2017 Toyota Prius Review: Can It Charm a Car Buff?
Can the 2017 Toyota Prius maintain the car’s eco-relevancy?
Buying a Prius used to be a loud statement about your dedication to the environment. Now that the car is in the second year of its fourth generation, that messaging seems to have toned down some.
While it’s still all about saving gas, electric cars have taken the lead for people wanting to take a stand. What role does the Toyota Prius fill? What is its appeal in modern society?
At First Glance
I’ll admit, I’ve never found the Prius to be an interesting car to look at. For this current generation, Toyota tried really hard to add some excitement to the exterior.
Those efforts won’t go unnoticed, because they’re pretty in-your-face, and not in the good sort of way.
This is especially noticeable with the car’s rear. The wild angles of the taillights combine with a sudden drop-off for the rear window, creating a very visual abruptness.
More successful is the contouring and body lines for the sides. They’re still overstated and feel out of place.
Toyota pulls off the front end the best. It has the appearance of a cat sneering at a mouse. That look is strange for a tame hybrid hatchback.
When you look at the interior, it’s nothing to scream about. Most surfaces feature clean lines. The dash isn’t littered with buttons, but I’ve seen far better designs. The gauge cluster in the middle of the dash by the windshield may be functional, but the layout has a poor aesthetic.
By the Numbers
The big appeal of the Prius is fuel economy, and you get that in spades. According to the EPA, you can expect 54 mpg in the city and 50 mpg on the highway.
That’s pretty efficient, but some competitors come close to those figures. The Hyundai Ioniq Hybrid exceed them. Still, that’s impressive fuel economy, if you’re not ready to jump to fully electric cars.
To achieve the fuel efficiency, Toyota starts with the 2ZR-FXE engine. It’s a 1.8-liter Atkinson cycle four-cylinder with dual overhead cams and 16 valves. Combined with the electric assist, you get a whopping 121 hp at your command. Peak torque comes in at 105 lb.-ft. As always, the Prius isn’t about power, that’s for sure.
Sending power to the front wheels is an electronically controlled CVT. As for the suspension, up front is a MacPherson strut setup with a stabilizer bar, while the rear features a double wishbone, also with a stabilizer bar.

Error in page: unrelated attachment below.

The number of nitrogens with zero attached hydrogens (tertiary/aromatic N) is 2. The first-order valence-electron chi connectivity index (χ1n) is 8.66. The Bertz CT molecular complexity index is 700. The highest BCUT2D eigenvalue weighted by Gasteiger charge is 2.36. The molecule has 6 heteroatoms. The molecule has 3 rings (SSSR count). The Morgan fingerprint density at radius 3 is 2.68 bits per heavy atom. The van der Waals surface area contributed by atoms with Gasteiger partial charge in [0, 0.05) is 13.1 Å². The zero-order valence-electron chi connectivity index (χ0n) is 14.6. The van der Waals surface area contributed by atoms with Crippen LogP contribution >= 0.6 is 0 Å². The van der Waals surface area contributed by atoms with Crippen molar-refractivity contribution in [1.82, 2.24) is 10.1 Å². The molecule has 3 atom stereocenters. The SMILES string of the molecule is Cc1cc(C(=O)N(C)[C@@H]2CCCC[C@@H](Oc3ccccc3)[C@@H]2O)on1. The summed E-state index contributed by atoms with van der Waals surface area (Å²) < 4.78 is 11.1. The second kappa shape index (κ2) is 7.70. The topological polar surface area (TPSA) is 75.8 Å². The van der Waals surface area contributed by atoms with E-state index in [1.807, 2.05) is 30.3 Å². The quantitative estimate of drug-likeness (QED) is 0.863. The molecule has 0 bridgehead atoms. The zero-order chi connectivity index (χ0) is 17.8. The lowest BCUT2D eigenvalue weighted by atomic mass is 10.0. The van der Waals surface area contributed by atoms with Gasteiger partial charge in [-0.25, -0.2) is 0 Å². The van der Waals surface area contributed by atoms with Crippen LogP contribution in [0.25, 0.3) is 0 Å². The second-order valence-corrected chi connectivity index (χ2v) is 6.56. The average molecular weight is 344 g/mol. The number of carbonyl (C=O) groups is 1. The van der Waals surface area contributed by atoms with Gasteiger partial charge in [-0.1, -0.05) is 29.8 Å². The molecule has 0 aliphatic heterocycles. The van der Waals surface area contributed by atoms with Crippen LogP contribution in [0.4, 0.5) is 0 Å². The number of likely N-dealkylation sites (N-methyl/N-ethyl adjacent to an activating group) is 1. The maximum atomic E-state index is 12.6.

The turning circle is 33.5 feet with the 15-inch tires. Upgrading to 17 inches means the turning circle expands to 35.4 feet.
Depending on the version you get, the Prius weighs just over 3,000 pounds. A 0.24 coefficient of drag is good, but not unheard of these days. I guess because the car’s efficient, the tank only holds 11.3 gallons of gas.
The Prius is bristling with standard safety features. All models have a backup camera, which features a decent angle and video quality. LED daytime running lights, hill start assist and heated/power-adjustable side mirrors are also standard.
You also get side curtains and a driver’s knee airbag on all models. Toyota Safety Sense, which bundles together a few systems, is also a standard offering.
All the modern driver assistance techs you’d expect are available to add onto the car. You can also get a color heads-up display, which is surprising.
The 2017 Toyota Prius is not hot rod, but that was never its intention. The thing isn’t even quick, although the extra torque off the line does give it a bit of a jackrabbit quality. But you won’t be wowed as you press the accelerator down, especially on the freeway.
Steering is a bit sloppy. Body roll is more than I prefer. The brakes feel mushy. Pushing it through turns is scary, and you hit the limits quickly. I would be scared to take it to any track, or even for an Autocross event.
Even with all those performance shortcomings, the Prius was more entertaining to drive than I thought. It’s kind of like the nice grandma next door who’s really into professional wrestling.
The interior, however, was freakishly quiet. So long as you weren’t driving, you could easily catch a nap.
While the suspension isn’t engaging, it sure soaks up bumps. As opposed to the previous three generations, the car seats are now on the high end of decent.
For a Prius, the interior feels fairly nice. Some surfaces have a cheapness about them, and the white trim on the center console, stack and steering wheel looks like it nicks up quickly.
Check Out the Competition Before You Decide
I think if you’re looking for a reliable and highly efficient gas-powered car, this one is a good deal for the price.
At the same time, you’d be doing yourself a disservice to not check out the competition, including the Kia Niro. But in the end, the Prius does exactly what it was made to do.